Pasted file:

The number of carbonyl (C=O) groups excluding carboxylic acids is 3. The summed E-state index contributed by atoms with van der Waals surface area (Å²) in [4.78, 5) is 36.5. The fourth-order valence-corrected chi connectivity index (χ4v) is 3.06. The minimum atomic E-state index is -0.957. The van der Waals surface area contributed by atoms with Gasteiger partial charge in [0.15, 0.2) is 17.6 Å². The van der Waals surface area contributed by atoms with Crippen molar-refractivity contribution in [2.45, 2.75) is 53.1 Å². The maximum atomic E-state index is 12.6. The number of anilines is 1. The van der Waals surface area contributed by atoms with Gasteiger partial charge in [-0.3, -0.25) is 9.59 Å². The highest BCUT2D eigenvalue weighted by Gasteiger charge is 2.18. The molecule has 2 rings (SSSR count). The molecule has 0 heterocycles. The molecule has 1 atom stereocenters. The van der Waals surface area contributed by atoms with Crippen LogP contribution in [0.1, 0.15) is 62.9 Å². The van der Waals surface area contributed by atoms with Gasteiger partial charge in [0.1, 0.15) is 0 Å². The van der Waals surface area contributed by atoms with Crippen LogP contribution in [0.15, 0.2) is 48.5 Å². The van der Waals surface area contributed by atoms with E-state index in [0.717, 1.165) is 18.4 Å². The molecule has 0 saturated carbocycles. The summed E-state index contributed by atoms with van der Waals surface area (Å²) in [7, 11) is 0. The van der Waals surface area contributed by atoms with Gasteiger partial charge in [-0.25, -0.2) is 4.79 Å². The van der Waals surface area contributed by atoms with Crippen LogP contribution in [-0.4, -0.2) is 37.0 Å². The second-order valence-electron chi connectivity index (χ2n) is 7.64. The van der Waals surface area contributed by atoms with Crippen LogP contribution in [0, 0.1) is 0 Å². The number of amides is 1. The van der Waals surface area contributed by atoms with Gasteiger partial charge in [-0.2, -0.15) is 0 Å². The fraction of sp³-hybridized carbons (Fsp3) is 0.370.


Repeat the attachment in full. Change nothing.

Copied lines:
The number of carbonyl (C=O) groups excluding carboxylic acids is 3. The summed E-state index contributed by atoms with van der Waals surface area (Å²) in [4.78, 5) is 36.5. The fourth-order valence-corrected chi connectivity index (χ4v) is 3.06. The minimum atomic E-state index is -0.957. The van der Waals surface area contributed by atoms with Gasteiger partial charge in [0.15, 0.2) is 17.6 Å². The van der Waals surface area contributed by atoms with Crippen molar-refractivity contribution in [2.45, 2.75) is 53.1 Å². The maximum atomic E-state index is 12.6. The number of anilines is 1. The van der Waals surface area contributed by atoms with Gasteiger partial charge in [-0.3, -0.25) is 9.59 Å². The highest BCUT2D eigenvalue weighted by Gasteiger charge is 2.18. The molecule has 2 rings (SSSR count). The molecule has 0 heterocycles. The molecule has 1 atom stereocenters. The van der Waals surface area contributed by atoms with Crippen LogP contribution in [0.1, 0.15) is 62.9 Å². The van der Waals surface area contributed by atoms with Gasteiger partial charge in [0.1, 0.15) is 0 Å². The van der Waals surface area contributed by atoms with Crippen LogP contribution in [0.15, 0.2) is 48.5 Å². The van der Waals surface area contributed by atoms with E-state index in [0.717, 1.165) is 18.4 Å². The molecule has 0 saturated carbocycles. The summed E-state index contributed by atoms with van der Waals surface area (Å²) in [7, 11) is 0. The van der Waals surface area contributed by atoms with Gasteiger partial charge in [-0.25, -0.2) is 4.79 Å². The van der Waals surface area contributed by atoms with Crippen LogP contribution in [-0.4, -0.2) is 37.0 Å². The second-order valence-electron chi connectivity index (χ2n) is 7.64. The van der Waals surface area contributed by atoms with Crippen LogP contribution in [0, 0.1) is 0 Å². The number of amides is 1. The van der Waals surface area contributed by atoms with Gasteiger partial charge in [-0.2, -0.15) is 0 Å². The fraction of sp³-hybridized carbons (Fsp3) is 0.370.